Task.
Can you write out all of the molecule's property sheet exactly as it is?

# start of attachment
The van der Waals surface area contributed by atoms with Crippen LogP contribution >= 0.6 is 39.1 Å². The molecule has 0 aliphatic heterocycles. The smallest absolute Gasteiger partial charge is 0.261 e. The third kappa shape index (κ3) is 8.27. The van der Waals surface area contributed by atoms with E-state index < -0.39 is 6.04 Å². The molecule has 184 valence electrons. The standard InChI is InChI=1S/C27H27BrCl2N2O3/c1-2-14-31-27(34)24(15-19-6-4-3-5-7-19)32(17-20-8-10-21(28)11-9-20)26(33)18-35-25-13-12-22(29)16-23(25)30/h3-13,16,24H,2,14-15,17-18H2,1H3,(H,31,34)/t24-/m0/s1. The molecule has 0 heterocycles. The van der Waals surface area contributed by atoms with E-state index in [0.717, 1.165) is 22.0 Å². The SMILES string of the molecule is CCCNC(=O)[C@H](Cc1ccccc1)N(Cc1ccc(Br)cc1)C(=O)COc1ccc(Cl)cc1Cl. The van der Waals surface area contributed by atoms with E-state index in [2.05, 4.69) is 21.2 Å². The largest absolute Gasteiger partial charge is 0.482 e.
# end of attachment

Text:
The van der Waals surface area contributed by atoms with Crippen LogP contribution >= 0.6 is 39.1 Å². The molecule has 0 aliphatic heterocycles. The smallest absolute Gasteiger partial charge is 0.261 e. The third kappa shape index (κ3) is 8.27. The van der Waals surface area contributed by atoms with E-state index < -0.39 is 6.04 Å². The molecule has 184 valence electrons. The standard InChI is InChI=1S/C27H27BrCl2N2O3/c1-2-14-31-27(34)24(15-19-6-4-3-5-7-19)32(17-20-8-10-21(28)11-9-20)26(33)18-35-25-13-12-22(29)16-23(25)30/h3-13,16,24H,2,14-15,17-18H2,1H3,(H,31,34)/t24-/m0/s1. The molecule has 0 heterocycles. The van der Waals surface area contributed by atoms with E-state index in [0.717, 1.165) is 22.0 Å². The SMILES string of the molecule is CCCNC(=O)[C@H](Cc1ccccc1)N(Cc1ccc(Br)cc1)C(=O)COc1ccc(Cl)cc1Cl. The van der Waals surface area contributed by atoms with E-state index in [2.05, 4.69) is 21.2 Å². The largest absolute Gasteiger partial charge is 0.482 e.